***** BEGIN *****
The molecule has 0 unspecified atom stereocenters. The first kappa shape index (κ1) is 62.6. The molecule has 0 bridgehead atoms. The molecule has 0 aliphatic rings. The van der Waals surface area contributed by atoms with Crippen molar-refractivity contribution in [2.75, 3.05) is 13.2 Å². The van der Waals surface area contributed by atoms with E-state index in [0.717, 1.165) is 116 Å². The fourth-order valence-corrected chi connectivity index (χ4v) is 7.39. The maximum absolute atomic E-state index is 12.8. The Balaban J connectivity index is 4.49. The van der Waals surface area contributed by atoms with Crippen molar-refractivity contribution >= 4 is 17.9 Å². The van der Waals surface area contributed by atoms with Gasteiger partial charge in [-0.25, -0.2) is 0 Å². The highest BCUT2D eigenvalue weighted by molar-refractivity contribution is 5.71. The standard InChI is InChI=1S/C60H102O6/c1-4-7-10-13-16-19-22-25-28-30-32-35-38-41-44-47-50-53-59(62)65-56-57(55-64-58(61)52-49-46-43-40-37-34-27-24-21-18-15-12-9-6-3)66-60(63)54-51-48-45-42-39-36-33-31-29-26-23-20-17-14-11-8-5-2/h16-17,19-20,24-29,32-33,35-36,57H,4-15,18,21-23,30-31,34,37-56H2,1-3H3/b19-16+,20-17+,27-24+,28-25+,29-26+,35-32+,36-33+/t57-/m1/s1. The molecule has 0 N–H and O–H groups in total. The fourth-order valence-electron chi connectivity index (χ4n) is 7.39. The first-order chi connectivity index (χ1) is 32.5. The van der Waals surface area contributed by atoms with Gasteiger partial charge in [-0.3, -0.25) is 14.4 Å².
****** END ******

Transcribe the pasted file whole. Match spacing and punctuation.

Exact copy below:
The molecule has 0 unspecified atom stereocenters. The first kappa shape index (κ1) is 62.6. The molecule has 0 bridgehead atoms. The molecule has 0 aliphatic rings. The van der Waals surface area contributed by atoms with Crippen molar-refractivity contribution in [2.75, 3.05) is 13.2 Å². The van der Waals surface area contributed by atoms with E-state index in [0.717, 1.165) is 116 Å². The fourth-order valence-corrected chi connectivity index (χ4v) is 7.39. The maximum absolute atomic E-state index is 12.8. The Balaban J connectivity index is 4.49. The van der Waals surface area contributed by atoms with Crippen molar-refractivity contribution >= 4 is 17.9 Å². The van der Waals surface area contributed by atoms with Gasteiger partial charge in [-0.25, -0.2) is 0 Å². The highest BCUT2D eigenvalue weighted by molar-refractivity contribution is 5.71. The standard InChI is InChI=1S/C60H102O6/c1-4-7-10-13-16-19-22-25-28-30-32-35-38-41-44-47-50-53-59(62)65-56-57(55-64-58(61)52-49-46-43-40-37-34-27-24-21-18-15-12-9-6-3)66-60(63)54-51-48-45-42-39-36-33-31-29-26-23-20-17-14-11-8-5-2/h16-17,19-20,24-29,32-33,35-36,57H,4-15,18,21-23,30-31,34,37-56H2,1-3H3/b19-16+,20-17+,27-24+,28-25+,29-26+,35-32+,36-33+/t57-/m1/s1. The molecule has 0 N–H and O–H groups in total. The fourth-order valence-electron chi connectivity index (χ4n) is 7.39. The first-order chi connectivity index (χ1) is 32.5. The van der Waals surface area contributed by atoms with Gasteiger partial charge in [-0.3, -0.25) is 14.4 Å².